Some of the things you asked us to do?
• Work together more, working with service users and following a coproduction approach • Keep people informed about the Steps Model (see below!) • Provide members with access to information • Arrange a networking event for all agencies involved in delivering Together for Mental Health • Increase fight against stigma • More involvement of carers • Have a database of services and members • Encourage organisations to use technology more • Provide slides and presentations We are working with people and partners on all of the above – if you want to be involved – please get in touch, we need everyone’s help!
The Glasgow STEPS Model for Cwm Taf A workshop facilitated with members around the potential for a STEPS approach to mental health services in Cwm Taf. This would look to provide a range of opportunities for people to improve their mental wellbeing and reduce stress and anxiety. This would provide an alternative to GP’s only having an option to prescribe medication, with Cwm Taf having the second highest rates in the UK – and guess what? these drugs are expensive. The Steps Model looks to promote accessible wellbeing courses, such as mindfulness, in the community. The study has now been completed and the recommendations are being considered by the University Health Board.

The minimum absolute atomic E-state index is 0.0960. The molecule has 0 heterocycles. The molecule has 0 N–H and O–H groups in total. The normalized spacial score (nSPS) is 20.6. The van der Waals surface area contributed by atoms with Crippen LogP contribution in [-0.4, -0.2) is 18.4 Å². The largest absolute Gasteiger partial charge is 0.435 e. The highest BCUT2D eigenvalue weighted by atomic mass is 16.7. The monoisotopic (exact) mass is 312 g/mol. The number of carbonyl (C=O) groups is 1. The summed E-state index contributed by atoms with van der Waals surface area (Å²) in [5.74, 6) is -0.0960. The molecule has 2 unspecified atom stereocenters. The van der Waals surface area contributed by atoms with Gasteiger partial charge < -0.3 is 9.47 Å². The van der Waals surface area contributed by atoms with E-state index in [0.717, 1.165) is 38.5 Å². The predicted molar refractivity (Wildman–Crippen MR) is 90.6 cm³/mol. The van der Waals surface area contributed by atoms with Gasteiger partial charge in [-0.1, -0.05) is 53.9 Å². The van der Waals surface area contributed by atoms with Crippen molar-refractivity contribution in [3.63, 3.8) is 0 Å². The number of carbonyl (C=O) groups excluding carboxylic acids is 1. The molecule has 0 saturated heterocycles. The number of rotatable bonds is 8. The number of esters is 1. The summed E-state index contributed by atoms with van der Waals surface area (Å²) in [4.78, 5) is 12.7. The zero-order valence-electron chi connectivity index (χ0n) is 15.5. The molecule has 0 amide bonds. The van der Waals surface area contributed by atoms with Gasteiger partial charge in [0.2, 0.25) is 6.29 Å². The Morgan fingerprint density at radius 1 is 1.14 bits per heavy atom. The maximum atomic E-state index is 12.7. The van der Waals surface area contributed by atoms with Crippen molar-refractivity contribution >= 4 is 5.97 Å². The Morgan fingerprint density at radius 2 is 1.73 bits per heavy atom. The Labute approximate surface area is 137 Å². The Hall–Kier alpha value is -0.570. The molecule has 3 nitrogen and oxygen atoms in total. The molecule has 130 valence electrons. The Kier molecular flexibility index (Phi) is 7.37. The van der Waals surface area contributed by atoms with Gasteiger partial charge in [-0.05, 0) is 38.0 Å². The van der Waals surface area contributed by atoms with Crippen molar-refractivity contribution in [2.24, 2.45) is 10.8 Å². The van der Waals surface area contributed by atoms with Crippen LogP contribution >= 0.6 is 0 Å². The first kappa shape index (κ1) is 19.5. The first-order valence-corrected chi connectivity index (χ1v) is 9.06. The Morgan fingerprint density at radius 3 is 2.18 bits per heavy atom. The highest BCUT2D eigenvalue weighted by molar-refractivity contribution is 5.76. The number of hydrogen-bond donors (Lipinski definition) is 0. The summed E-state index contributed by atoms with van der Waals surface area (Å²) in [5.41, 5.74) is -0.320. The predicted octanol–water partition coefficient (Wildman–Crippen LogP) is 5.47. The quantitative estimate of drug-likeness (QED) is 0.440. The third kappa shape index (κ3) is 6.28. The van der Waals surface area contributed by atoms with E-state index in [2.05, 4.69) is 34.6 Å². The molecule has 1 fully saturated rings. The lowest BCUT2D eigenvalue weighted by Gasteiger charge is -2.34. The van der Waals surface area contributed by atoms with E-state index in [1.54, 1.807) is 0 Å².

For a copy of the study contact Maria Abson on 01443 846200 or firstname.lastname@example.org Page 13
Mental Health The Stigma Shout survey carried out by Time to
You can help by creating a society where mental health problems are not hidden in shame and secrecy. You can be sympathetic and ensure your friend or relative is not afraid to speak out about their mental health.
Change showed that almost nine out of ten people with mental health problems (87%) reported the negative impact of stigma and discrimination on their lives. The research also showed that the way family, friends, neighbours and colleagues behave can have a big impact on the lives of people with mental health problems. If you would like to become involved with Time to Change please contact 020 8215 2356 or e-mail: email@example.com